Does blood pressure response vary? An assessment using a systematic review of calcium channel blockers for primary hypertension

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Mon Yee Wong M, M Wright J, Glasziou P

Background: The optimal strategy for monitoring and titration of patients commencing antihypertensive medication has not been systematically studied, despite existing guidelines for management of hypertension. While the magnitude of average blood pressure lowering addresses the efficacy, analyzing the variability of the blood pressure (BP) response provides additional information that can be applied to titration and monitoring.

Objective: To analyze the short-term variability of blood pressure responses to calcium channel blocker (CCB) treatment and placebo in patients with primary hypertension, using data from randomized controlled trials included in a systematic review of the blood pressure lowering efficacy of CCBs.

Methods: Search Strategy: Medline, EMBASE, CINAHL, the Cochrane Central Register of Controlled Trials, and bibliographic citations of relevant review articles were searched using an expanded version of the standard search strategy of the Cochrane Hypertension Group. Inclusion criteria: Randomized controlled trials in patients with primary hypertension (defined as baseline SBP œôù¥ 140 mm Hg and/or DBP œôù¥ 90 mm Hg) with a calcium channel blocker monotherapy arm and a parallel placebo arm; a duration of at least 3 weeks; blood pressure measurements reported at baseline and at one or more time points between 3 to 12 weeks after starting treatment. Analysis: The standard deviation (SD) of the change in systolic and diastolic blood pressure was extracted from all included trials reporting this data, and used to calculate a weighted mean value and associated variability for dihydropyridines, non-dihydropyridines, CCBs as a whole, and placebo. Those trials whose reported values were not within three standard deviations of the weighted mean were then excluded from the calculation. Student's t-tests were performed to compare the mean variabilities of BP change between CCB and placebo. A correlation analysis was performed to determine the relationship between the standard deviations of BP change for CCB treatment and for placebo.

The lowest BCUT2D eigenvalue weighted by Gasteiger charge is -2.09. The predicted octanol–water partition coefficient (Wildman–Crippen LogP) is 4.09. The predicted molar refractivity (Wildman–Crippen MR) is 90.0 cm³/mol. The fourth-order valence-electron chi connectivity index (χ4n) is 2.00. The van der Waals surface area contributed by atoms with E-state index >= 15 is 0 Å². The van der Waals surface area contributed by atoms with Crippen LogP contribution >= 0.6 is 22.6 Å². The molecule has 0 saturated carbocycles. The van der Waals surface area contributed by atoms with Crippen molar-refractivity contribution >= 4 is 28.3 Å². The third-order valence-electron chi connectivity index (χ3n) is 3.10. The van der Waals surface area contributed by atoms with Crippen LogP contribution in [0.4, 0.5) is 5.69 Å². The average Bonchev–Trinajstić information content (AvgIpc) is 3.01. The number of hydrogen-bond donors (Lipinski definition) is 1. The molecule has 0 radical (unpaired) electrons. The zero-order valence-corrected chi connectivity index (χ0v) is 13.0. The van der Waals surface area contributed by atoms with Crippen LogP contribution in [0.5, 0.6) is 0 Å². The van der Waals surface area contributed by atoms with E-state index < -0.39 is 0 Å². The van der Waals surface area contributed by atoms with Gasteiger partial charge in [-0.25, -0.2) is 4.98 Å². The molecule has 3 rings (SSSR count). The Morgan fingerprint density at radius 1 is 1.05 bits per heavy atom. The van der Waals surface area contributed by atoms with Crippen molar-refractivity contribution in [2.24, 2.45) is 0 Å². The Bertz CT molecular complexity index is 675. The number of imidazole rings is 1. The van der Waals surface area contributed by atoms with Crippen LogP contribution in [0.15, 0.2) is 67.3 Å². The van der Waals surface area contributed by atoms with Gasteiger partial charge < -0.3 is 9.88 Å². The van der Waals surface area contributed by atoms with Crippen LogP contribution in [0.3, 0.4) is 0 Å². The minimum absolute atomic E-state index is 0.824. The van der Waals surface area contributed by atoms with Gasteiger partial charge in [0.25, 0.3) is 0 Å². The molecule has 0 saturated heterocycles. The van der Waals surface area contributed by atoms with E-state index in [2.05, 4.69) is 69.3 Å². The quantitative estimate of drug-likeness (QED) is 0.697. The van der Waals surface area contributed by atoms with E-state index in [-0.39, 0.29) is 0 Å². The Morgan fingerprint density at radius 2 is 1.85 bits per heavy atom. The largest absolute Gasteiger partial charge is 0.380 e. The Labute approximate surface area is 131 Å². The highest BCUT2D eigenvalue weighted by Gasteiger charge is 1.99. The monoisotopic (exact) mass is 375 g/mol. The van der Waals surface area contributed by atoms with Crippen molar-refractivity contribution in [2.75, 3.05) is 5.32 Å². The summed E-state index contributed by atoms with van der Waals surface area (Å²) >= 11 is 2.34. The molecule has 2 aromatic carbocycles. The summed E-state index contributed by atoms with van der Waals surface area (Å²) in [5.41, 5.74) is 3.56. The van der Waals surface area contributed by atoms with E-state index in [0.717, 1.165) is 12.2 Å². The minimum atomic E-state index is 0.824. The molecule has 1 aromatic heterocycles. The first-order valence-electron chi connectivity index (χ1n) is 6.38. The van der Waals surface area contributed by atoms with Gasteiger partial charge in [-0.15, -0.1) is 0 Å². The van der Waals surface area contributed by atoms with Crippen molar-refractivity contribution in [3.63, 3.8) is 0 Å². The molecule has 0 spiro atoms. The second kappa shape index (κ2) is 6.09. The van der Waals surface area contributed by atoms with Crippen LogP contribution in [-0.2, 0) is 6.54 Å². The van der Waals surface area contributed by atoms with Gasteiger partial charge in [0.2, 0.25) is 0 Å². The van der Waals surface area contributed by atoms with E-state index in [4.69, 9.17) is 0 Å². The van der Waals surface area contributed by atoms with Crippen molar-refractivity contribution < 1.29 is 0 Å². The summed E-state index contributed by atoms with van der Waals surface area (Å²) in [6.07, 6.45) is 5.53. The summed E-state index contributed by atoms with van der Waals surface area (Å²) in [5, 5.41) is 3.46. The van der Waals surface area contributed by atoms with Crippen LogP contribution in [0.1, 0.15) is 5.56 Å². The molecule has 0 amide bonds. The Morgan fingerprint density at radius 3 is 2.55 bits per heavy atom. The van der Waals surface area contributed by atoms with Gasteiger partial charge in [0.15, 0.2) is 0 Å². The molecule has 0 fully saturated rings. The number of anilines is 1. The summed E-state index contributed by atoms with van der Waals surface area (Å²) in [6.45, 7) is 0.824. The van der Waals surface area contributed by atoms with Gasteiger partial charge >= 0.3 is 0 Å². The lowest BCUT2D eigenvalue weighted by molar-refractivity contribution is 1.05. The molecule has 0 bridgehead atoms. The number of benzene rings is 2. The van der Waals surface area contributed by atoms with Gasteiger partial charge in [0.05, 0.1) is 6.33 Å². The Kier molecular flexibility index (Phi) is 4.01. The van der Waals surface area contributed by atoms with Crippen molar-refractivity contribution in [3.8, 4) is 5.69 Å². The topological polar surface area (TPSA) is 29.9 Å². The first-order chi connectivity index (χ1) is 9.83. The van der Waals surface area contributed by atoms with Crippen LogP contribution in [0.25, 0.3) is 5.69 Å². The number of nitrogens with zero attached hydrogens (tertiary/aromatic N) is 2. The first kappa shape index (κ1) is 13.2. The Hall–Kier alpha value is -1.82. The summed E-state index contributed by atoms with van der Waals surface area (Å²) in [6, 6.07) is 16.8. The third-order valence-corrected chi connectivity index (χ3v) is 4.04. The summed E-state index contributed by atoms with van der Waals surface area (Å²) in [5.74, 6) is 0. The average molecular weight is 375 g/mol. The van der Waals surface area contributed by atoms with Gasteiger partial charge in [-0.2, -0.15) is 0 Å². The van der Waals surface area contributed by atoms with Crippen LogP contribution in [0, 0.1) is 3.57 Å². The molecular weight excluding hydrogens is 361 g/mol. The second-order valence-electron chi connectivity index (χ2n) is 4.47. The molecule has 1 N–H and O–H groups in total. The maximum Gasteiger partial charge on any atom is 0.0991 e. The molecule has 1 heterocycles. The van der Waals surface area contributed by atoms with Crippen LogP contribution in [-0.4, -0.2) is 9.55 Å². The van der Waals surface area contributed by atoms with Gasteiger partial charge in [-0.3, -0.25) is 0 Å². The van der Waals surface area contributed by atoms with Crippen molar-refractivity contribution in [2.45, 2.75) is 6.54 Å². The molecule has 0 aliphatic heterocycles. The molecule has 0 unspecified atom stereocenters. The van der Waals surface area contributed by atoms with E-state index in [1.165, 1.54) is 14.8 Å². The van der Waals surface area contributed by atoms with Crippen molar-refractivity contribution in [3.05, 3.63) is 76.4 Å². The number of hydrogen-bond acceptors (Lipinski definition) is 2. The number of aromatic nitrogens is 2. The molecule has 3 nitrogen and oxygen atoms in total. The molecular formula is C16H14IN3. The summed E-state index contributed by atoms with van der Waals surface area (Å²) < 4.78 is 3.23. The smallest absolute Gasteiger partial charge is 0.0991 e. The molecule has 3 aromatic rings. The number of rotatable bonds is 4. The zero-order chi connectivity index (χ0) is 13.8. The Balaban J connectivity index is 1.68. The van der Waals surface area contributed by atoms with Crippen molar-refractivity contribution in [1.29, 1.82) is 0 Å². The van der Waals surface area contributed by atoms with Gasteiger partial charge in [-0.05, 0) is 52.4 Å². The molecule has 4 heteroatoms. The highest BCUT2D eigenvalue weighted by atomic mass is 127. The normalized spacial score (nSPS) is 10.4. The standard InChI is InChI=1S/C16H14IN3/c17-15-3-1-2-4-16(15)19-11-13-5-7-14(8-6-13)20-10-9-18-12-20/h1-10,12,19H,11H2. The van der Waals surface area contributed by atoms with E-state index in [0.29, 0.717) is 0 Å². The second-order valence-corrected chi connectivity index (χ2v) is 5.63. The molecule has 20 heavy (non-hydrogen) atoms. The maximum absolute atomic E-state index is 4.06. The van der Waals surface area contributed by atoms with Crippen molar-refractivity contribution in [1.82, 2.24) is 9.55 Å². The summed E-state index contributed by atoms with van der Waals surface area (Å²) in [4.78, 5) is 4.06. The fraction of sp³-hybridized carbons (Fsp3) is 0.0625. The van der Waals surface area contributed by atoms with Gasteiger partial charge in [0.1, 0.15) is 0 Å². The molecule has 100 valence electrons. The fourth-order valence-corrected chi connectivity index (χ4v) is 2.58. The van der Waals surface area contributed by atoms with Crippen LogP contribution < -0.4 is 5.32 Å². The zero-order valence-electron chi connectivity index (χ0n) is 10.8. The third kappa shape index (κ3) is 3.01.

Results: 106 studies (13,878 patients) were included in the systematic review, and of these, 37 (35%) of studies reported SD of change in SBP and/or DBP. There was no difference in weighted mean SD of the change in SBP between placebo and CCB treatment groups (14.1 mm Hg [SD 4.1] and 13.5 mm Hg [SD 2.1], respectively), nor in SD of DBP change (7.9 mm Hg [SD 2.3] and 7.8 mm Hg [SD 1.6], respectively). There was also no statistically significant difference in the variability of response between dihydropyridines and non-dihydropyridines. There is a strong linear correlation between SD of BP change for CCB and for placebo in the studies. The maximal placebo-corrected reduction in BP was -10/-7 mm Hg for dihydropyridines and -8/-6 mm Hg for non-dihydropyridines.

Conclusions: As there was no detectable significant difference in the variability of blood pressure response to CCB treatment and placebo, we conclude there is minimal true variation in response to a fixed dose of CCB treatment. The magnitude of this variability exceeds the maximal blood pressure reduction with CCB treatment, and consequent to this poor signal-to-noise ratio, it is difficult to make informed titration decisions based solely on office BP measurements. Given that current management of hypertension is target-driven, we propose a more rational strategy to monitor initial treatment response consisting of daily self-monitoring of blood pressure with a calibrated, automated device. The mean blood pressure and standard deviation calculated from home measurements over time can provide a more accurate reflection of the effect of treatment in an individual compared to office blood pressures.